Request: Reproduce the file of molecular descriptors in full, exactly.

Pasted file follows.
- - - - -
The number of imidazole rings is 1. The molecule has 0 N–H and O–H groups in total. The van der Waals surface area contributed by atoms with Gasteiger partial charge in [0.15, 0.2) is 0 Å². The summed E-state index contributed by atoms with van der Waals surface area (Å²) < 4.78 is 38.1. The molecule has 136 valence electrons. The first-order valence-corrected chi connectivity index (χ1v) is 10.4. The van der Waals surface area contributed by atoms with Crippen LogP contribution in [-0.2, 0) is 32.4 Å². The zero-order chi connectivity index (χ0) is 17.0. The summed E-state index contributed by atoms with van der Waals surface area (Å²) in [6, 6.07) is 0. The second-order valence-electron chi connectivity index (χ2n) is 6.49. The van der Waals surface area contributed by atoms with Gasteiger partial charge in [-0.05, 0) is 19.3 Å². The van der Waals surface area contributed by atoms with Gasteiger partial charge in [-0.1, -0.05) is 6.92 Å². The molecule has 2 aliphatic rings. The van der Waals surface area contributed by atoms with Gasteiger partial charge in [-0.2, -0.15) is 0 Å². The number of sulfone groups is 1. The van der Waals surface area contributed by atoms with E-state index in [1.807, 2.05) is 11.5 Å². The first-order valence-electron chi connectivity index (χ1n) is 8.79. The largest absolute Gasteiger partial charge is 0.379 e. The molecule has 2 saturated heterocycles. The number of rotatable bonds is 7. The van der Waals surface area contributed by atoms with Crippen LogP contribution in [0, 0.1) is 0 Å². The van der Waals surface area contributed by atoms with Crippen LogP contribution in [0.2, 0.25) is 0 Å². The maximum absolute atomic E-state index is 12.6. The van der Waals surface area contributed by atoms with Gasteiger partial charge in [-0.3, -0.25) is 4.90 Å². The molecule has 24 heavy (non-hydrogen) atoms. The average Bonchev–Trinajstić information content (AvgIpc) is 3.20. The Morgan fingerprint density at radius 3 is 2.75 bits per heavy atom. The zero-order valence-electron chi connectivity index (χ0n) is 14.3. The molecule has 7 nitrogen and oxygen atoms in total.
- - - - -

The number of imidazole rings is 1. The molecule has 0 N–H and O–H groups in total. The van der Waals surface area contributed by atoms with Gasteiger partial charge in [0.15, 0.2) is 0 Å². The summed E-state index contributed by atoms with van der Waals surface area (Å²) < 4.78 is 38.1. The molecule has 136 valence electrons. The first-order valence-corrected chi connectivity index (χ1v) is 10.4. The van der Waals surface area contributed by atoms with Crippen LogP contribution in [-0.2, 0) is 32.4 Å². The zero-order chi connectivity index (χ0) is 17.0. The summed E-state index contributed by atoms with van der Waals surface area (Å²) in [6, 6.07) is 0. The second-order valence-electron chi connectivity index (χ2n) is 6.49. The van der Waals surface area contributed by atoms with Gasteiger partial charge in [-0.05, 0) is 19.3 Å². The van der Waals surface area contributed by atoms with Gasteiger partial charge in [-0.1, -0.05) is 6.92 Å². The molecule has 2 aliphatic rings. The van der Waals surface area contributed by atoms with Gasteiger partial charge in [-0.2, -0.15) is 0 Å². The number of sulfone groups is 1. The van der Waals surface area contributed by atoms with E-state index in [1.807, 2.05) is 11.5 Å². The first-order valence-electron chi connectivity index (χ1n) is 8.79. The largest absolute Gasteiger partial charge is 0.379 e. The molecule has 2 saturated heterocycles. The number of rotatable bonds is 7. The van der Waals surface area contributed by atoms with Crippen LogP contribution in [0, 0.1) is 0 Å². The van der Waals surface area contributed by atoms with Crippen LogP contribution in [0.2, 0.25) is 0 Å². The maximum absolute atomic E-state index is 12.6. The van der Waals surface area contributed by atoms with Gasteiger partial charge in [-0.3, -0.25) is 4.90 Å². The molecule has 24 heavy (non-hydrogen) atoms. The average Bonchev–Trinajstić information content (AvgIpc) is 3.20. The Morgan fingerprint density at radius 3 is 2.75 bits per heavy atom. The zero-order valence-electron chi connectivity index (χ0n) is 14.3. The molecule has 7 nitrogen and oxygen atoms in total.